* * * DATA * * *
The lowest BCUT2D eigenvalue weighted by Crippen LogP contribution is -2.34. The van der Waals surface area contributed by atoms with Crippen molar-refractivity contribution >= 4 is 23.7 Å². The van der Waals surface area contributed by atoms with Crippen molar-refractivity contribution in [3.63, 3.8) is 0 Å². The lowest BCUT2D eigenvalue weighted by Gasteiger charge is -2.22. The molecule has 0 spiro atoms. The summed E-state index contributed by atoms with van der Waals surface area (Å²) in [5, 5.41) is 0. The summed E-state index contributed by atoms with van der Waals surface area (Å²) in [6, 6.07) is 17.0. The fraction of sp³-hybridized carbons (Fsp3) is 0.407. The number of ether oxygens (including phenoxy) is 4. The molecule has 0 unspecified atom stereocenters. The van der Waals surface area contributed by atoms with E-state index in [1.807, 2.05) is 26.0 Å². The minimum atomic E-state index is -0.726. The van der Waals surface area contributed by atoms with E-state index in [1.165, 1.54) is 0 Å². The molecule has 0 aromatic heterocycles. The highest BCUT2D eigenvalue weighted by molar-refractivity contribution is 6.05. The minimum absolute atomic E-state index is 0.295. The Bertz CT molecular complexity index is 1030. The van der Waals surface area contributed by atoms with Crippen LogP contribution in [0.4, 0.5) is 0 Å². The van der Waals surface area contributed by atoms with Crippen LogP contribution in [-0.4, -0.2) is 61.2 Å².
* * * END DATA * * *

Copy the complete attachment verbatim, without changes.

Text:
The lowest BCUT2D eigenvalue weighted by Crippen LogP contribution is -2.34. The van der Waals surface area contributed by atoms with Crippen molar-refractivity contribution >= 4 is 23.7 Å². The van der Waals surface area contributed by atoms with Crippen molar-refractivity contribution in [3.63, 3.8) is 0 Å². The lowest BCUT2D eigenvalue weighted by Gasteiger charge is -2.22. The molecule has 0 spiro atoms. The summed E-state index contributed by atoms with van der Waals surface area (Å²) in [5, 5.41) is 0. The summed E-state index contributed by atoms with van der Waals surface area (Å²) in [6, 6.07) is 17.0. The fraction of sp³-hybridized carbons (Fsp3) is 0.407. The number of ether oxygens (including phenoxy) is 4. The molecule has 0 unspecified atom stereocenters. The van der Waals surface area contributed by atoms with E-state index in [1.807, 2.05) is 26.0 Å². The minimum atomic E-state index is -0.726. The van der Waals surface area contributed by atoms with E-state index in [1.165, 1.54) is 0 Å². The molecule has 0 aromatic heterocycles. The highest BCUT2D eigenvalue weighted by molar-refractivity contribution is 6.05. The minimum absolute atomic E-state index is 0.295. The Bertz CT molecular complexity index is 1030. The van der Waals surface area contributed by atoms with Crippen LogP contribution in [0.4, 0.5) is 0 Å². The van der Waals surface area contributed by atoms with Crippen LogP contribution in [-0.4, -0.2) is 61.2 Å².